Summary

For the first few centuries after the arrival of Europeans in North America, plants and animals of many species were sent between the two land masses. The transfer of non-natives consisted not only of intentional westbound pigs and eastbound tomatoes, but also westbound dandelions and eastbound gray squirrels. And for those centuries the unwelcome and often uninvited fraction of the non-natives were ignored, if they were noticed at all. National focus on non-native species arose only with the arrival of a few species, primarily harming agriculture, the leading industry of the time. A few newly-arrived non-natives, and new estimates of adverse economic impacts exceeding $100 billion annually, have sharpened that focus.

Very broadly, the unanswered question regarding non-native species is whose responsibility is it to ensure the economic and ecological integrity of the nation in response to the actual or potential benefits or threats of non-native species? As this report shows, the current answers are far from simple, may be "no one," and depend on whether the introduction is deliberate or accidental, whether it affects agriculture, whether it arrives by one pathway or another, and whether the threat is from a pest whose harmful potential is already known. And if the harmful non-native species is already established in one area of the country, still other answers are likely.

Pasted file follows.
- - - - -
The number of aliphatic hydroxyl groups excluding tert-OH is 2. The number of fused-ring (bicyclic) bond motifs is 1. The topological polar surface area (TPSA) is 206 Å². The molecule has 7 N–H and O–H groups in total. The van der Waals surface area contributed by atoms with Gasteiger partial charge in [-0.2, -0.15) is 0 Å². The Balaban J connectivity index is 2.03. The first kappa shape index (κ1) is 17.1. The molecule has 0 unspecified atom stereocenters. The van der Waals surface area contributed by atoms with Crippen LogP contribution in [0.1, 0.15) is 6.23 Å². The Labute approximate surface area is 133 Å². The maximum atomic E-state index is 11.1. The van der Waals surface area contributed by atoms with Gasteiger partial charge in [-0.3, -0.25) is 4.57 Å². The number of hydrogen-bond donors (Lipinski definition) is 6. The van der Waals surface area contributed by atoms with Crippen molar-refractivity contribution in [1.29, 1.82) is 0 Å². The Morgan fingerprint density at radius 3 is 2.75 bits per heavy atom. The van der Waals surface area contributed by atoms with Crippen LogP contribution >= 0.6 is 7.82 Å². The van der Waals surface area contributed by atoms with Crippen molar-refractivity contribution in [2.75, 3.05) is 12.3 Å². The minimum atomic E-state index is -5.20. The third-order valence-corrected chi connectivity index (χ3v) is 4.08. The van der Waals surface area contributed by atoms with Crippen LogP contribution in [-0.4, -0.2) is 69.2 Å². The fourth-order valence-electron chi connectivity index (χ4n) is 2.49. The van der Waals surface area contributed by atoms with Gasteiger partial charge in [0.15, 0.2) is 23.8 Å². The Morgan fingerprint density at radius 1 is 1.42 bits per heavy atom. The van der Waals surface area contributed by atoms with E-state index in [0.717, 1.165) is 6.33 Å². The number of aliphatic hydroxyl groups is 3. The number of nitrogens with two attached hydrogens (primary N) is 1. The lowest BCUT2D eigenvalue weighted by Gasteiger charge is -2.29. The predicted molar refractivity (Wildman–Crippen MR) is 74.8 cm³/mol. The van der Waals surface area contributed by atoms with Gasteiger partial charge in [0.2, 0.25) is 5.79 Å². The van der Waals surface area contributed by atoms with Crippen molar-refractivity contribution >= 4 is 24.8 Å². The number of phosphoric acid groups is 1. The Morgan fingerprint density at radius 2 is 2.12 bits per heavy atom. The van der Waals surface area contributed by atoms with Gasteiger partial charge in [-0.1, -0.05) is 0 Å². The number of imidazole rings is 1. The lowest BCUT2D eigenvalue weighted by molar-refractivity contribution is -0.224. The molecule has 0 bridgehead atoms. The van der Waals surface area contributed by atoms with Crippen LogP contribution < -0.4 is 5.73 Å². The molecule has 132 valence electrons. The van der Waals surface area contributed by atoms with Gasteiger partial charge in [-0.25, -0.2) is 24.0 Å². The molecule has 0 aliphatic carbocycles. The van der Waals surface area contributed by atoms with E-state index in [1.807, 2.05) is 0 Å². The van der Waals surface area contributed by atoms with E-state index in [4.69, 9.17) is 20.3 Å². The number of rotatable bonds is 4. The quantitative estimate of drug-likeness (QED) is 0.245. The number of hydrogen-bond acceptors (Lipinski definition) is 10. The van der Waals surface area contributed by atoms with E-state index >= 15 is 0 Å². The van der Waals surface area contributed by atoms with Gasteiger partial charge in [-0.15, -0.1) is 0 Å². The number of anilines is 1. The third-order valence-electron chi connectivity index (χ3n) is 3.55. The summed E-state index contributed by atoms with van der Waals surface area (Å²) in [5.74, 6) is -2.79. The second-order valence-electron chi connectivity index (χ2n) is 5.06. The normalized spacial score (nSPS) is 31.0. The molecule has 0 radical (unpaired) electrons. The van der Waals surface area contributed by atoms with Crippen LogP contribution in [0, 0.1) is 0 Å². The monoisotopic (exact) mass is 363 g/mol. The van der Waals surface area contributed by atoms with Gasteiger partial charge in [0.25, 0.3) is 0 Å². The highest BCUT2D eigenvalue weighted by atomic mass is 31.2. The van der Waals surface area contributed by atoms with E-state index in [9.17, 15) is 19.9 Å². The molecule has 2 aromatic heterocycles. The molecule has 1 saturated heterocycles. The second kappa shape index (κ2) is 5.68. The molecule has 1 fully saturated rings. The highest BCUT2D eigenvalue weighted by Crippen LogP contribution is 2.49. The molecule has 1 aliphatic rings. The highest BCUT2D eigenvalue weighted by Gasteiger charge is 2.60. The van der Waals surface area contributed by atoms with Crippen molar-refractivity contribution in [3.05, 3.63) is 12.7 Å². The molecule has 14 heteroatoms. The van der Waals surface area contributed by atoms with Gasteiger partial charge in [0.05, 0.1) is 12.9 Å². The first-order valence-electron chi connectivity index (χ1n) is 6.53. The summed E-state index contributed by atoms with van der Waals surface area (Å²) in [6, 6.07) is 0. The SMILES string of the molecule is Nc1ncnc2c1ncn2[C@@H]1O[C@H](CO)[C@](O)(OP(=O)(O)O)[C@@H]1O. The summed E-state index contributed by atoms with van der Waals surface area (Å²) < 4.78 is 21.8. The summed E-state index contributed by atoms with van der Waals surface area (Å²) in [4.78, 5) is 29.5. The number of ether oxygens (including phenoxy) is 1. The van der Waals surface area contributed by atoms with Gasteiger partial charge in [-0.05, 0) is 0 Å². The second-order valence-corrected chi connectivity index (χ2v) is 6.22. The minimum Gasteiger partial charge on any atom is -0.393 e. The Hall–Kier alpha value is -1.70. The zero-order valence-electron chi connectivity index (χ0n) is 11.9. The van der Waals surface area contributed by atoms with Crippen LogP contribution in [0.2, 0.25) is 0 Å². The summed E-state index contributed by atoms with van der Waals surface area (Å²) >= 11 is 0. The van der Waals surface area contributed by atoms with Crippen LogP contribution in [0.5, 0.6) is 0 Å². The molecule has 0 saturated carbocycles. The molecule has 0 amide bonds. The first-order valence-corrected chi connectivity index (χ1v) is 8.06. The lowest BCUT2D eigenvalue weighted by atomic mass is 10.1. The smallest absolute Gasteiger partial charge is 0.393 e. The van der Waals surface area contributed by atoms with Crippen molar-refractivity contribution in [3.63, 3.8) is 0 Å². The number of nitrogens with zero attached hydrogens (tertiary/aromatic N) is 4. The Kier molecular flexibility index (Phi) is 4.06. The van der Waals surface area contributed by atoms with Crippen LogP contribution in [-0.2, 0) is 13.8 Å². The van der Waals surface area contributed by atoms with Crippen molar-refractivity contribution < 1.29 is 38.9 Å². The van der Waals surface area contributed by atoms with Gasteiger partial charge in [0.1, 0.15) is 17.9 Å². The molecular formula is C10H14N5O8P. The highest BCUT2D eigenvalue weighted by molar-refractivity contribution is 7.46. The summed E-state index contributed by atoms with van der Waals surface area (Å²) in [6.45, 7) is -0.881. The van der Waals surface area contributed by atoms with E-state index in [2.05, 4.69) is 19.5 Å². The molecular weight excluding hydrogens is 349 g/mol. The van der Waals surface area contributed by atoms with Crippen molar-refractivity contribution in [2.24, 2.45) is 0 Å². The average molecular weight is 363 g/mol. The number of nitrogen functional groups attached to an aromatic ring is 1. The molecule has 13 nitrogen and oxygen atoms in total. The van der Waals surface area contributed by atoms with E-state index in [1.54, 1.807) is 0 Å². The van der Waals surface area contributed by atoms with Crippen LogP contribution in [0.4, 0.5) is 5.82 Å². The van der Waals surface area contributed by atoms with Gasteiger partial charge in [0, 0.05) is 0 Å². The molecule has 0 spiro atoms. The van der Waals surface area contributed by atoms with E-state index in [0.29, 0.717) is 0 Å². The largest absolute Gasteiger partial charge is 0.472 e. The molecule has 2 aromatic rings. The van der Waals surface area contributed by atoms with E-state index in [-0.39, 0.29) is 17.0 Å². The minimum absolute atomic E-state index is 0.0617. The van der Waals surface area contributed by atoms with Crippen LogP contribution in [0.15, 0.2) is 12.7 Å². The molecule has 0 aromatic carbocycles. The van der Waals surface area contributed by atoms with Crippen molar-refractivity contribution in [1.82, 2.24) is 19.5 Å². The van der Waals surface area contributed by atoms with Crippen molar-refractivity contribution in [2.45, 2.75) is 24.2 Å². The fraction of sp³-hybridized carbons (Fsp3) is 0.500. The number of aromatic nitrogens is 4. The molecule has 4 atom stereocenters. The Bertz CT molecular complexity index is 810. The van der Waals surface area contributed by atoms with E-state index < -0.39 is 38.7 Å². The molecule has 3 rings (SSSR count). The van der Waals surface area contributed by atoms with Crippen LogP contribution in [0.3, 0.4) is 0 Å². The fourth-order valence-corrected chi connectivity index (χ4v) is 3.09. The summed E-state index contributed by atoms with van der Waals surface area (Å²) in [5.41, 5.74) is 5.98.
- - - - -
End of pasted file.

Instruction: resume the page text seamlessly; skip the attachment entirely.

The specific issue before Congress is whether new legislative authorities are needed to address issues of non-native species, and their increasing economic and ecological impacts. if such authorities are necessary, Congress will have to balance the needs of domestic and international trade, tourism, industries dependent on bringing non-natives in, those dependent on keeping them out, and finally, the variety of natural resources which have little direct economic value and yet affect the lives of the entire nation. if there is new legislation, should it address problems on a species by species basis, or should it try to regulate pathways of entry? Should it focus on prevention of entry or on post hoc control and intra-state quarantine? These are a few of the issues that could be debated.